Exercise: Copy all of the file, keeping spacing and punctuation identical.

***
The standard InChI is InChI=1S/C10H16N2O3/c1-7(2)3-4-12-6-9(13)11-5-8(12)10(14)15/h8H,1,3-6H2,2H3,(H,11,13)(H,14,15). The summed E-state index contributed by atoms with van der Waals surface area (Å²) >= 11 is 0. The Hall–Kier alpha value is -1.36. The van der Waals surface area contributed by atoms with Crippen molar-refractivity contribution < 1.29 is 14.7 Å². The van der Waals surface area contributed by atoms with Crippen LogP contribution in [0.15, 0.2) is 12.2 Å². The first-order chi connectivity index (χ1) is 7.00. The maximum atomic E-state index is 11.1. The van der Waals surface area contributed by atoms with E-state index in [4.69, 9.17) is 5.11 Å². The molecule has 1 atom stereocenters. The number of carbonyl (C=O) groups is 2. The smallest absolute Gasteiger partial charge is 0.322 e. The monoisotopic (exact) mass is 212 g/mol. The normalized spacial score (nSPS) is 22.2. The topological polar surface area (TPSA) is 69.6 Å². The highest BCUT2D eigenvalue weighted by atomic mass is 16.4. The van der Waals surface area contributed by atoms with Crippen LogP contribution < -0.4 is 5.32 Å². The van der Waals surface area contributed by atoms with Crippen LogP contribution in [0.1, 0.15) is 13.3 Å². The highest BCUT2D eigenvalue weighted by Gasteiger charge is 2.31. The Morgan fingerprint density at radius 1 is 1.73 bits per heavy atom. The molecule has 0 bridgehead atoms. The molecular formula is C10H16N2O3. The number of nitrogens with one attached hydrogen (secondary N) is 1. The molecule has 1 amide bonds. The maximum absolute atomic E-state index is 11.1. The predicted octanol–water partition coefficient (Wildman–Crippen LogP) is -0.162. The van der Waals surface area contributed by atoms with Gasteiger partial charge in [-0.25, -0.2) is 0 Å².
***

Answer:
The standard InChI is InChI=1S/C10H16N2O3/c1-7(2)3-4-12-6-9(13)11-5-8(12)10(14)15/h8H,1,3-6H2,2H3,(H,11,13)(H,14,15). The summed E-state index contributed by atoms with van der Waals surface area (Å²) >= 11 is 0. The Hall–Kier alpha value is -1.36. The van der Waals surface area contributed by atoms with Crippen molar-refractivity contribution < 1.29 is 14.7 Å². The van der Waals surface area contributed by atoms with Crippen LogP contribution in [0.15, 0.2) is 12.2 Å². The first-order chi connectivity index (χ1) is 7.00. The maximum atomic E-state index is 11.1. The van der Waals surface area contributed by atoms with E-state index in [4.69, 9.17) is 5.11 Å². The molecule has 1 atom stereocenters. The number of carbonyl (C=O) groups is 2. The smallest absolute Gasteiger partial charge is 0.322 e. The monoisotopic (exact) mass is 212 g/mol. The normalized spacial score (nSPS) is 22.2. The topological polar surface area (TPSA) is 69.6 Å². The highest BCUT2D eigenvalue weighted by atomic mass is 16.4. The van der Waals surface area contributed by atoms with Crippen LogP contribution < -0.4 is 5.32 Å². The van der Waals surface area contributed by atoms with Crippen LogP contribution in [0.1, 0.15) is 13.3 Å². The highest BCUT2D eigenvalue weighted by Gasteiger charge is 2.31. The Morgan fingerprint density at radius 1 is 1.73 bits per heavy atom. The molecule has 0 bridgehead atoms. The molecular formula is C10H16N2O3. The number of nitrogens with one attached hydrogen (secondary N) is 1. The molecule has 1 amide bonds. The maximum absolute atomic E-state index is 11.1. The predicted octanol–water partition coefficient (Wildman–Crippen LogP) is -0.162. The van der Waals surface area contributed by atoms with Gasteiger partial charge in [-0.25, -0.2) is 0 Å².